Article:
Repro Wrap: So Many TRAPs, So Few Clinics and Other News
This week has been another week of massive abortion restrictions across the country via TRAP (Targeted Regulation of Abortion Providers) regulations, but, unlike past attacks that we’ve seen in the states, some new, ingenious tactics are being unveiled. The week started out with an urgent alert about a Louisiana clinic regulation about to be debated by the health department that would in essence create a 30-day wait for an abortion. Overwhelmed by public outrage, that regulation was pulled, although many of the other pieces left in place could still shutter every clinic in the state. As one lawyer associated with the providers told reporters, as they are currently written not one clinic in the state is in compliance.
Indiana faced a similar “shut them all down” TRAP bill this week, with a piece of legislation that would remove the grandfather clause from last year’s bill to require all abortion clinics to remodel as ASC (Ambulatory Surgical Centers), not just clinics built after 1992, as well as eliminate a clinic or provider’s ability to use a local back up doctor to treat any complications on the rare case that one arises. After some maneuvering, the bill was amended to leave the clinic situation where it has been, and continue to allow back up doctors to be used. However, the state is requiring that the names of those back ups be disclosed. In a highly volatile landscape of abortion opponents, that leaves those doctors ripe for harassment and pressure from abortion opponents to force them to stop “supporting abortion.”
Even without the new rules, one clinic is already in danger in Indiana. The Lafayette Planned Parenthood, which only provided medication abortion, was the primary target of the law last year to require all clinics to be remodeled as ASCs, even if they didn’t do physical procedures. The clinic sued over the bill. Now they will go to court in June to ask it to be permanently blocked.
With so many clinics closing, or in danger of closing, especially due to lack of providers with admitting privileges, what are those who still want abortions going to do? As Lindsay Beyerstein reports, they will do them themselves, and then find doctors to manage the eventual miscarriage. Because yes, we really have turned the clock back to 1969.
Arizona is once more advocating that medication abortion be performed only by doctors, and make each dose require a trip into a clinic, a move that is likely to end the practice all together in the state. A Missouri 72-hour waiting period has cleared another legislative hurdle and next will be reviewed by the rules committee. A Kentucky ultrasound bill has cleared its own committee as well, but may get stuck in the senate as it has in years past. South Dakota wants to make it illegal to reprimand a teacher for “providing instruction on personhood before birth or other related topics,” while Kansas wants to make it illegal to have a child via a surrogate.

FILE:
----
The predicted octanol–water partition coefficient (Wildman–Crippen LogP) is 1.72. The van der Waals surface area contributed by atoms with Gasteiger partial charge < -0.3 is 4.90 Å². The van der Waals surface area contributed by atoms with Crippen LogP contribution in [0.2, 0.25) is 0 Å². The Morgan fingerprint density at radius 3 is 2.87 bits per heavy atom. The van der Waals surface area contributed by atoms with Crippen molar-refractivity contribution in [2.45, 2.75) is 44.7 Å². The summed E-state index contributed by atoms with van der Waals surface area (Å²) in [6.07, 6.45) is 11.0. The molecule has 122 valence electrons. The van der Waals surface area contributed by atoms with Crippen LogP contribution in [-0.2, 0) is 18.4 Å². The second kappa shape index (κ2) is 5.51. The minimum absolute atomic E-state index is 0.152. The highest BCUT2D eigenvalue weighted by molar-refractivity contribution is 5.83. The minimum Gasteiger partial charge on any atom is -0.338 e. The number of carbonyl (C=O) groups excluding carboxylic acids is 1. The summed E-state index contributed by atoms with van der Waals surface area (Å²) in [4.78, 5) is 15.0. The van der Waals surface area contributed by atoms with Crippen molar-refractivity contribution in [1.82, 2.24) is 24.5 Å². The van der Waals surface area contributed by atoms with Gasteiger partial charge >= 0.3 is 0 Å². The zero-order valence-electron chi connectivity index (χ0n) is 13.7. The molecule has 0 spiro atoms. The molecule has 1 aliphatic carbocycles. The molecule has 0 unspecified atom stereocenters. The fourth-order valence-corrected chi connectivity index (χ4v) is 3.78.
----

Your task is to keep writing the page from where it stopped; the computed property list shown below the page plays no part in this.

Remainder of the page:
While one faction of Kansas Republicans are attacking surrogacy because it’s not a “natural” way to produce children, the state’s most well known anti-choice group has started a petition drive to pressure the attorney general to begin proceedings to shut down the clinics in the state that are out of compliance with the new omnibus abortion bill passed last session. The biggest issue the clinics are having getting into compliance? Yep, you guessed it, admitting privileges.
North Carolina Governor Pat McCrory has said he would prefer not to challenge the federal court’s ruling that the state’s ultrasound law is unconstitutional, making it clear that the governor is feeling a little concerned about his reelection prospects. He’s not the only governor who could be at risk, either. Abortion politics could come to haunt Ohio Gov. John Kasich’s reelection, too. Or at least, that’s the hope of his challenger, Ed Fitzgerald. The question is, will that be framed as women’s health, or reproductive rights?
Lately, it seems like there’s not a lot of room for moderates when it comes to reproductive rights, at least, not on the GOP side. Wisconsin is losing its last moderate state senator, who has chosen not to run for reelection because he knows he can’t win a primary anymore. In Georgia, four Republicans vying for the senate nomination are out anti-choicing each other, each trying to see who can be the most extremely opposed to abortion rights.
But, to end on a happy note, Colorado’s legislature has once again rejected a “personhood”-esque bill, which means that no legislation or ballot initiative that would totally ban all abortions has ever made it into law, despite the now near dozen times it has been proposed in the state.
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